This opinion will be unpublished and
may not be cited except as provided by
Minn. Stat. § 480A.08, subd. 3 (2004).
IN COURT OF APPEALS
John Gergen, et al.,
Filed July 3, 2006
Dodge County District Court
File No. 20-C4-03-000404
Robert G. Benner, Dunlap & Seeger, P.A. 206 South Broadway, Suite 505, P.O. Box 549, Rochester, MN 55903-0549 (for respondents)
Paul D. Reuvers, Jason J. Kuboushek, Iverson Reuvers, L.L.C., 9321 Ensign Avenue South, Bloomington, MN 55438 (for appellant)
Considered and decided by Lansing, Presiding Judge; Randall, Judge; and Willis, Judge.
U N P U B L I S H E D O P I N I O N
The City of
F A C T S
In May 2000 John and Tara Gergen purchased undeveloped property within the city limits of Mantorville. The eleven-acre parcel was zoned agricultural under the zoning ordinance in effect at that time. On the south and west, the property borders a river. On the north and east, the property borders residentially zoned blocks. The Gergens built a home on the property and continue to reside there.
March 2003 the Gergens applied for a building permit to construct a
forty-by-eighty-foot storage building with a height of sixteen feet. Permitted uses within Mantorville
agricultural districts include “[f]arms and farmsteads, including usual farm
buildings and structures”; and “accessory buildings and uses customarily
incidental to [farmsteads and agricultural uses].”
The city issued notice of a public hearing in April 2003 to consider the Gergens’ application for a “[v]ariance from Section 2.2(1)(a) of the Zoning Ordinance . . . to build a 40’X80’X16’ detached accessory building on his property.” Section 2.2(1)(a) of the applicable Mantorville zoning ordinance defines an “accessory structure or building” as “[a] subordinate structure or building on the same lot which is incidental and subordinate to the principal use of the primary or main building and shall . . . not exceed 625 square feet in total.” Minutes of the hearing state that the purpose of the meeting was to consider the: “[v]ariance request by John Gergen to build a 40’ by 80’ foot by 16’ foot accessory building in a residential district.” (Emphasis added.)
John Gergen and several of his neighbors attended the hearing. One of the neighbors opposed the variance because he believed that the intended size of the building would devalue his property and that it was disproportionately large for its location. The city council decided that the issue required further clarification and tabled the variance request. The council renewed discussion of the application at a meeting two weeks later and voted unanimously to deny the variance. The council based its denial on the application’s failure to meet the zoning-ordinance criteria for obtaining a variance. The Gergens appealed the decision and submitted copies of minutes from previous council meetings, demonstrating that similar buildings had been allowed in both agricultural and residential districts of Mantorville. The council, sitting as the zoning board of appeals, again denied the variance request.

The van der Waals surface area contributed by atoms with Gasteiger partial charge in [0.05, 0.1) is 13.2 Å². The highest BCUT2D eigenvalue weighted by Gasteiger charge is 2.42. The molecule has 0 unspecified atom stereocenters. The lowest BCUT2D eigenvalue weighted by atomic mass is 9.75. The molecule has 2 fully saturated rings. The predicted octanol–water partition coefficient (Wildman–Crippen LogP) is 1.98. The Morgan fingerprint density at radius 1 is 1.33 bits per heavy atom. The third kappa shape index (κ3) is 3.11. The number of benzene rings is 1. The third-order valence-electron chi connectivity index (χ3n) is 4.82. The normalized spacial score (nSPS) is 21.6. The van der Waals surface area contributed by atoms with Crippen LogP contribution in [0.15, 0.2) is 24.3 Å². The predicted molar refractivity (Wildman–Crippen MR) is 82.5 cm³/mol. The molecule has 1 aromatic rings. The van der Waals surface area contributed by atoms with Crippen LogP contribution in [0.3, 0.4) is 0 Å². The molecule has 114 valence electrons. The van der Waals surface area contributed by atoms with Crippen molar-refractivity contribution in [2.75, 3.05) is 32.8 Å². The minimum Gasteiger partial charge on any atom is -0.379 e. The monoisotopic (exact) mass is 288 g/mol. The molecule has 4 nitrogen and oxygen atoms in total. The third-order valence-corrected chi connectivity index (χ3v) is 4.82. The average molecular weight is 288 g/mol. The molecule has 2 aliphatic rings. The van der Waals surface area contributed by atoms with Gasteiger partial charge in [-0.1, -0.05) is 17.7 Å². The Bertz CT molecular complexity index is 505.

The Gergens filed a complaint in district court
that sought reversal of the denial of their application and issuance of a
building permit. The complaint alleges
that the city failed to follow its zoning procedures when it required the
Gergens to seek a variance to obtain a building permit for a permitted use. The district court denied the city’s motion
for summary judgment and conducted a bench trial. Preceding the testimonial part of the trial,
the city and the Gergens agreed that the sole issue was whether the building proposed
by the Gergens was a “usual farm building or structure” under the zoning
ordinance and that resolution of this issue controlled the case. The district court found that the proposed
structure was a “usual farm building” that could be “found throughout
D E C I S I O N
review of a municipality’s zoning determination focuses on the reasons given
for the municipality’s decision and the legal sufficiency of those reasons. Mendota
Golf, LLP v. City of
Three rules of construction
govern the interpretation of a zoning ordinance. First, ordinances are given their plain and
ordinary meaning. Frank’s Nursery Sales, Inc., 295 N.W.2d at 608. Second, ordinances should be construed
strictly against a municipality and in favor of a landowner.
The city and the Gergens
agree that the Gergens’ property was located in an agricultural district when
they submitted their permit application and that the Gergens’ application is
governed by the ordinance in effect at that time rather than a later-enacted
ordinance that changed the zoning classification. The applicable zoning ordinance states that the intent behind creating
an agricultural district was to “establish areas within the City of
The city does not dispute that the proposed storage building would qualify as a permitted use under the category of “usual farm building” if the Gergens intended to construct it on a working farm. But the city maintains that, because the Gergens are not farmers, the structure cannot be a “usual farm building” and therefore the building must be considered an “accessory building” subject to size restrictions.
The district court applied
the ordinance, as written, to the character of the proposed structure and
focused on whether it was a “usual farm building” or structure. The court did not condition the meaning of
the ordinance on the occupation of the property residents. We agree with the district court’s plain-meaning
analysis. The storage building described
in the Gergens’ application is a “usual farm building” commonly found on the
agricultural landscape of
Under the ordinance in effect at the time of the Gergens’ application, “usual farm buildings” are a permitted use on agricultural land. Because the storage building is a permitted use, the district court properly directed the issuance of the permit.